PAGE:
In the last two posts, we’ve considered two of the characteristics of great technical artists; Situational Awareness and People Skills. Today, we’ll cover another trait that I’m finding sadly lacking in many of the younger techs I encounter (if I’m being honest, and it’s my column, so I can be). 

Characteristic Three: Troubleshooting Skills

It seems fairly obvious but apparently it’s not; technical artists work with some pretty complex equipment and systems. Sometimes (and sometimes too often), things go wrong. Cables are unplugged, or plugged in the wrong spot. The wrong file gets loaded, a patch is changed in a console, or a piece of hardware fails outright. If you do this for any length of time, you will run into situations that require troubleshooting. 

I’ve written an entire post dedicated to developing troubleshooting skills, and I’m not going into that much detail here. However, it is imperative that you learn how to figure out what to do when something goes wrong. Because something will go wrong. Not if, but when.

It should be noted that becoming a great troubleshooter takes time. A lot of time. One of the reasons I’m so good at it is because I’ve been doing it for a long time (almost 30 years). That big chunk of time gives me a huge database of troubleshooting situations I’ve been in that I can cross-reference against any new trouble I have. 

My troubleshooting career spans many disciplines as well; I can usually come up with a solution to just about anything because I’m not at all afraid to taking things apart when they break. But I said I wasn’t going to go into how to troubleshoot. Really I want to talk about why.  

If you are a technical artist, you are in that role to make technical equipment work. Your senior pastor probably has no idea how to get sound of your digital console. It’s unlikely that your worship leader can program your lighting board. And let’s be honest, they shouldn’t need to know that—that’s why you have a job (whether you get paid for it or not is inconsequential).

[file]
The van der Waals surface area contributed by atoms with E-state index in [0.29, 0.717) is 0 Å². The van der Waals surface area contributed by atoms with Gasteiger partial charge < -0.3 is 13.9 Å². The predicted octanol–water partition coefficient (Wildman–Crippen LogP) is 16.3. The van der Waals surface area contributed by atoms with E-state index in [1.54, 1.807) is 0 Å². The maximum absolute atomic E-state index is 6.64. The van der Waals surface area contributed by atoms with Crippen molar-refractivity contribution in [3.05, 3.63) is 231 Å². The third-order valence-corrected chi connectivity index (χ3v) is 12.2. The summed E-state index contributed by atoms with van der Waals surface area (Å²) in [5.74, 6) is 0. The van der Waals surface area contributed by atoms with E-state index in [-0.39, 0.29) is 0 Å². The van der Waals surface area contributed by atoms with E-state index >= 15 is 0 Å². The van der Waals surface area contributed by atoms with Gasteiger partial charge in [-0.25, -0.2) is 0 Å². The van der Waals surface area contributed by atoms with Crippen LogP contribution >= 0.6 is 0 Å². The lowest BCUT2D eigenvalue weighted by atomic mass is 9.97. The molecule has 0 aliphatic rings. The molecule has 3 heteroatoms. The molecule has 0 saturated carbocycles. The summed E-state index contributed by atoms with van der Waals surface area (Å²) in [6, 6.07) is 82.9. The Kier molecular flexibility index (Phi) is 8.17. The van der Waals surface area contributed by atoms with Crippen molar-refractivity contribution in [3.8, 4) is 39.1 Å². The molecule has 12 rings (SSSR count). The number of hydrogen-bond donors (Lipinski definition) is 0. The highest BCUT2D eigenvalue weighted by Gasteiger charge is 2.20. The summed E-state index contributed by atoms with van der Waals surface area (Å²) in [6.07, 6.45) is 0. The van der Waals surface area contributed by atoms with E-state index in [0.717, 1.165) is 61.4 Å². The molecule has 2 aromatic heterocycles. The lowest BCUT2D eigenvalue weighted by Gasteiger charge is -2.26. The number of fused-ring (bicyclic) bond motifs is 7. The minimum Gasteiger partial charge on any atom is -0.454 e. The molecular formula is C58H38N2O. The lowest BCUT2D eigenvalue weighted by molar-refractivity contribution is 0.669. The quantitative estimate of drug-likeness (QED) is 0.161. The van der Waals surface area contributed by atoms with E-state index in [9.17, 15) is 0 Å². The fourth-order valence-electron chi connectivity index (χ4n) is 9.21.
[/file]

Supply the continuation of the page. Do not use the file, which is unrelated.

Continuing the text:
Your job is to make that stuff work. Your leadership needs someone in that role who can “figure it out.” Yes, we all know things break, but the true test of a technical artist is how they pull the service off even when something is broken. Thankfully, for most of us, full-blown hardware failures are rare. Most of the time, the problem is fixable, and great techs can get things fixed quickly and get everyone back in operation with minimal downtime. 

This trait is especially important if you are a leader of a technical team. Standing in the booth with your hands in the air while your team looks on does not inspire confidence. Figure it out! Start at one end of the chain and figure out where it’s broken. Get something working. Don’t give up. Developing troubleshooting skills takes time. But like investing for retirement, the earlier you get started, the more you have to work with as life goes on. 

A great technical artist knows how to troubleshoot their system and get things back up and running quickly when things go awry. Combined with Situational Awareness and People Skills, and we have the makings of a top tech. Next time, we’ll look at a trait that often get overlooked, musical ability (or at least a passion for music).

Today’s post is brought to you by the Roland R-1000. The R-1000 is a multi-channel recorder/player ideal for the V-Mixing System or any MADI equipped console or environment. Ideal for virtual sound checks, multi-channel recording, and playback.